14. The MiniDiscs I most enjoy stumbling across are the ones where I’d made an unlabelled (except for possibly noting the month/year) “mixtape” back in the day and being reminded of a point in time. It’s interesting being reminded of what I’d been listening to in, say, May 2001 or August 1998.
    1 point
  15. ANy one have any opinion what the website was doing when it was off. Some times there was what seemed like a blue set of sony menues but each option in the address bar had a very very long line of random characters that to my mind looked like some kind of malware code,. So I thought the site had been hacked
    1 point
  16. This is my first ever post on a forum, so hopefully I have done things correctly. For any members who may be interested, I have built a simple MiniDisc laser power meter which should prove cheap and reproducible. There seemed to be interest in such things before the forum's recent disappearance. I have posted full details of my prototype here.- https://billingtonrepairs.wordpress.com/projects/a-simple-diy-laser-power-meter-for-minidisc-decks/
    1 point
  17. Windows 10 installation (Net MD): 1) Download the files in description 2) Double click on "SS43_Ultimate.exe" and install the "SonicStage" program. 3) Go to Program Files (x86) -> Sony -> Personal Audio Drivers -> Sort by type -> Highlight all the ".inf" files, right click on one of them and hit install. 4) Unzip the second attached file "sony-net-md-drivers-win764.zip" and open up the folder "Sony Net MD Drivers". 5) Right click "NETMD760.inf" and hit install. 6) Go to Program Files (x86) -> Sony -> SonicStage-> Right click on "Omgjbox.exe -> Click on Compatibility -> Under the Compatibility tab, click the box and select "Windows XP (Service Pack 3)" Launch SonicStage, plug in your Walkman and a "NET MD" tab should show up in Sonic Stage. If the "NET MD" tab does not show up for you, then you need to find the correct driver for the individual Microdisc player You may receive an error when starting it, just click "next" and agree" and open it up a 2nd time without problems. Learning how to use SonicStage is very easy. SS43_ULTIMATE.exe sony-net-md-drivers-win764.zip
    1 point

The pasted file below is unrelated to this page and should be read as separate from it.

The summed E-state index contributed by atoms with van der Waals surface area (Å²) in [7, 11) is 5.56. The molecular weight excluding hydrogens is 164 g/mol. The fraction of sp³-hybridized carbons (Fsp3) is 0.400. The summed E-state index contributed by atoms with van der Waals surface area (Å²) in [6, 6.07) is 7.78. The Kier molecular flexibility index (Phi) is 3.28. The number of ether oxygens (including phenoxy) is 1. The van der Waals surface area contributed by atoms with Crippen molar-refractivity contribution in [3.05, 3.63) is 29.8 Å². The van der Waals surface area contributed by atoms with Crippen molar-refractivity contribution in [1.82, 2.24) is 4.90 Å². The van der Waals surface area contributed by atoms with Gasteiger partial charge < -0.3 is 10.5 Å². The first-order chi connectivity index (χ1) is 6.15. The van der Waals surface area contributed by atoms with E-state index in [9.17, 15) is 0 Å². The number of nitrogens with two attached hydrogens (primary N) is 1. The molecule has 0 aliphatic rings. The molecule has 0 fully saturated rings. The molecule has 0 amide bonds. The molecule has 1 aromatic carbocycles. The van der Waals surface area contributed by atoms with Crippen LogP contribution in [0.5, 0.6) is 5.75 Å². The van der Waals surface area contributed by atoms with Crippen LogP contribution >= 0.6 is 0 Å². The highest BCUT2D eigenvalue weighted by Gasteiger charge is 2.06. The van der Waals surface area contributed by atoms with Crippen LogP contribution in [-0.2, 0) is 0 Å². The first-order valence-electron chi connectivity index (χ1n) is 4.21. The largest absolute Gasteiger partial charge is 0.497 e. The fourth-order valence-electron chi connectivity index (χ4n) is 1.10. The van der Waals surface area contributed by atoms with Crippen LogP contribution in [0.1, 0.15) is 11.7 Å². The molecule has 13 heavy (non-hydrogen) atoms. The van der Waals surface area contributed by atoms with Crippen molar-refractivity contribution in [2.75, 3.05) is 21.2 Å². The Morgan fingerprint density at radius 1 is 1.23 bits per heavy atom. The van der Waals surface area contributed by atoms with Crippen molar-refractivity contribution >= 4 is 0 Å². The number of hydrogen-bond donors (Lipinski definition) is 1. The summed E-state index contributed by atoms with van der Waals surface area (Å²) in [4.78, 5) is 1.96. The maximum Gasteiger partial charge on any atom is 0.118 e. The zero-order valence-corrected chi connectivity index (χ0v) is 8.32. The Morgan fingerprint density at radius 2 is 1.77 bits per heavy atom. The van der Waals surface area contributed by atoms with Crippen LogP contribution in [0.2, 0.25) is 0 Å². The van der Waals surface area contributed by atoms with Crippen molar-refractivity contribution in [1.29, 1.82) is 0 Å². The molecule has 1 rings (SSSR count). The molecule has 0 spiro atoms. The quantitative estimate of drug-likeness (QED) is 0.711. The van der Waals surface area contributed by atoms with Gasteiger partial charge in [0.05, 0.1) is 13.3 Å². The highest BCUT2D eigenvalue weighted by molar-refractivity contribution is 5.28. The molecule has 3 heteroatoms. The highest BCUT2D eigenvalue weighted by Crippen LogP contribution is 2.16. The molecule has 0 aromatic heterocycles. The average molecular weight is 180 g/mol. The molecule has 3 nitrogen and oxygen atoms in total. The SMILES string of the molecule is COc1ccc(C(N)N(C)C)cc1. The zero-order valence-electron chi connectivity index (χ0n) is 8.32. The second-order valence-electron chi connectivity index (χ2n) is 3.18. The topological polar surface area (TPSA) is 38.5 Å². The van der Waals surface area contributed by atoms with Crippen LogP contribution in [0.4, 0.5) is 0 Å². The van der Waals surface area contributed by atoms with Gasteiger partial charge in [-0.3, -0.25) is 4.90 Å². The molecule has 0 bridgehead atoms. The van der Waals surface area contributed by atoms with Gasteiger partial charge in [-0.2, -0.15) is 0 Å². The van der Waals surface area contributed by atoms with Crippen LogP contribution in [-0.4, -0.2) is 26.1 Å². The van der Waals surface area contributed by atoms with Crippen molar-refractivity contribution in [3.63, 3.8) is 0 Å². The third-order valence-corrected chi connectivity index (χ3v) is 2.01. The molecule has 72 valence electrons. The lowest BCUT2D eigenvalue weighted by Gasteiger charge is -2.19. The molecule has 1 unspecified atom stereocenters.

18. Back in 1997, long before MP3 was anything more than a concept, I was serving in the Air Force and frequently deployed overseas. Some guys on the squadron introduced me to a strange format for making music portable. MiniDisc. I soon got to learn that those tough little discs survived the rough-and-tumble of life in a kit-bag. We each bought portable players, and would ‘pool’ our discs together to make little music libraries, would trade discs with one another, and would copy CD’s for one another back home. No matter where we were in the world, AA batteries were easy to obtain, and just a handful of batteries would literally last weeks. It was a pocket-sized bit of luxury that we could carry with us, and I loved it. ......then, along came MP3 players and the ubiquitous ‘iPod’. Suddenly we could carry all of our music in a small space, and it seemed that the MiniDisc was dead. Within about 3 years everyone I knew had ditched the format and were literally giving away their discs and players, as were oil-rig workers, fishermen, and other locals who worked away from home for extended periods. I too, confined my MiniDisc collection to a box in the loft, and bought an iPod Classic. Fast-forward to 2005, and I deployed for a 4-month tour to Iraq. My iPod came with me, and I had the small luxury of my music collection to fall back on, OR SO I THOUGHT. By the second week I had the sickening ‘Sync Reset’ display (which of course was impossible without my PC) and in one fell swoop I lost my music. Other guys had problems with the portable power-generators cooking their wall-plug chargers, and soon quite a few of us had lost the use of our players, just when we would have appreciated them the most! Back home, and I was quickly falling out of love with my iPod. It seemed that whenever I updated my collection there would be issues with mixed/missing title-tracks and artwork. Any albums entitled ‘Greatest Hits’ would become an amalgamated mess, and whilst the battery-life seemed to get ever shorter, the demands for a ‘sync reset’ increased. The love was fading. I noticed something else, too. My listening habits were changing. My seemingly endless access to music made me a lazy listener, and I would frequently jump from album to album, track to track, and would often skip mid-way through a track. My days of listening to an album the way that the artist intended, had gone. This wasn’t music enjoyment. ....and so, by 2008 I was back to my MiniDisc, and what I revival it was! Equipment that had previously been prohibitively expensive was now dirt-cheap, and I was living the hobby like a millionaire! I soon had units for every occasion with Sony JA20ES and JA50ES decks for hifi use, numerous portable players, and a Pioneer MEH P9000 head-unit for the car. I could afford to be extravagant with discs, and my well used dozen or so swelled up to over 1,000. That was 10 years ago, and nothing much since then has changed. I still indulge in the childhood enjoyment of putting a ‘mixtape’ together in real-time, copying music from my CD’s and vinyl to Type-R SP to listen to in the car, or out walking the dog. Because space is at a premium my playlists are more carefully considered, and I listen to each track in full. My listening-habits are back to where they should be. In 20 years I can count on one hand the number of corrupted discs I’ve suffered, only ever having to re-copy one album. I keep discs and a spare player at work, in the summerhouse and in the car, and I have a physical, tangible connection with my music collection again. MiniDisc as a commercial format is dead, and I’m OK with that. It continues to live on in my household, and probably will do for years to come, maybe even for another decade or more. I continue to love the ‘forgotten format’, and those robust little discs give me everything I need.